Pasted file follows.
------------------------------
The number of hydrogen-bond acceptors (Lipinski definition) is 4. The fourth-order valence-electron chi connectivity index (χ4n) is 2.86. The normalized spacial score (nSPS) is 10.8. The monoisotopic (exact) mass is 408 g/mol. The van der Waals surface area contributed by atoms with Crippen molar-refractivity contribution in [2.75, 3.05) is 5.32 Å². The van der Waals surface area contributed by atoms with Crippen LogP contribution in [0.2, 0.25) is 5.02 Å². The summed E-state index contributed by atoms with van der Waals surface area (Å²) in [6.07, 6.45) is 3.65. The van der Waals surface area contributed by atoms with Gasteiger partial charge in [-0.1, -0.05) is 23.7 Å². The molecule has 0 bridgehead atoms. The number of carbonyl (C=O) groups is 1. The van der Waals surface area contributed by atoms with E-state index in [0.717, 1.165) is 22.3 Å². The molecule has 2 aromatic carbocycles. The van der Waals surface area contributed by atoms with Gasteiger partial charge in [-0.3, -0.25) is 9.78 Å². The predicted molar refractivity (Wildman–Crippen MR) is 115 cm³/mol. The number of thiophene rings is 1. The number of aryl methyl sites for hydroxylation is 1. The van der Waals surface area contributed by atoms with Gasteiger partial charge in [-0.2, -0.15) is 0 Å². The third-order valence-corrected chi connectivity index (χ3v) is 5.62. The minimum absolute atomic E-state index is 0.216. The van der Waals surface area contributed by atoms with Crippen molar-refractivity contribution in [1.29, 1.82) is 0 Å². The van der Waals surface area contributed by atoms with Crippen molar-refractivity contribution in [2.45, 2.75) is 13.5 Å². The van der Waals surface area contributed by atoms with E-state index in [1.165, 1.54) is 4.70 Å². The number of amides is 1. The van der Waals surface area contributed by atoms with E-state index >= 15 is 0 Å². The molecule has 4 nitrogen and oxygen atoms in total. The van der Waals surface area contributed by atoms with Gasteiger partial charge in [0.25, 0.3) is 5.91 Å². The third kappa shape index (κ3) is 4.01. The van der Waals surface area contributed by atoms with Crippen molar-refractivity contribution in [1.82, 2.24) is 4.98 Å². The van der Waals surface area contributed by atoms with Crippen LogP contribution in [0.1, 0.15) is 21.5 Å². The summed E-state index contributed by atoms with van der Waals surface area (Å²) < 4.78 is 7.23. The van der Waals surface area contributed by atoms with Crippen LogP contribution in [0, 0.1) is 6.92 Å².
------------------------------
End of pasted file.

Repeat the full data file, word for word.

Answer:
The number of hydrogen-bond acceptors (Lipinski definition) is 4. The fourth-order valence-electron chi connectivity index (χ4n) is 2.86. The normalized spacial score (nSPS) is 10.8. The monoisotopic (exact) mass is 408 g/mol. The van der Waals surface area contributed by atoms with Crippen molar-refractivity contribution in [2.75, 3.05) is 5.32 Å². The van der Waals surface area contributed by atoms with Crippen LogP contribution in [0.2, 0.25) is 5.02 Å². The summed E-state index contributed by atoms with van der Waals surface area (Å²) in [6.07, 6.45) is 3.65. The van der Waals surface area contributed by atoms with Gasteiger partial charge in [-0.1, -0.05) is 23.7 Å². The molecule has 0 bridgehead atoms. The number of carbonyl (C=O) groups is 1. The van der Waals surface area contributed by atoms with E-state index in [0.717, 1.165) is 22.3 Å². The molecule has 2 aromatic carbocycles. The van der Waals surface area contributed by atoms with Gasteiger partial charge in [-0.3, -0.25) is 9.78 Å². The predicted molar refractivity (Wildman–Crippen MR) is 115 cm³/mol. The number of thiophene rings is 1. The number of aryl methyl sites for hydroxylation is 1. The van der Waals surface area contributed by atoms with Gasteiger partial charge in [-0.2, -0.15) is 0 Å². The third-order valence-corrected chi connectivity index (χ3v) is 5.62. The minimum absolute atomic E-state index is 0.216. The van der Waals surface area contributed by atoms with Crippen molar-refractivity contribution in [1.29, 1.82) is 0 Å². The van der Waals surface area contributed by atoms with Crippen molar-refractivity contribution in [2.45, 2.75) is 13.5 Å². The van der Waals surface area contributed by atoms with E-state index in [1.165, 1.54) is 4.70 Å². The number of amides is 1. The van der Waals surface area contributed by atoms with E-state index >= 15 is 0 Å². The molecule has 4 nitrogen and oxygen atoms in total. The van der Waals surface area contributed by atoms with Gasteiger partial charge in [0.25, 0.3) is 5.91 Å². The third kappa shape index (κ3) is 4.01. The van der Waals surface area contributed by atoms with Crippen molar-refractivity contribution in [1.82, 2.24) is 4.98 Å². The van der Waals surface area contributed by atoms with Crippen LogP contribution in [0.1, 0.15) is 21.5 Å². The summed E-state index contributed by atoms with van der Waals surface area (Å²) < 4.78 is 7.23. The van der Waals surface area contributed by atoms with Crippen LogP contribution in [0, 0.1) is 6.92 Å².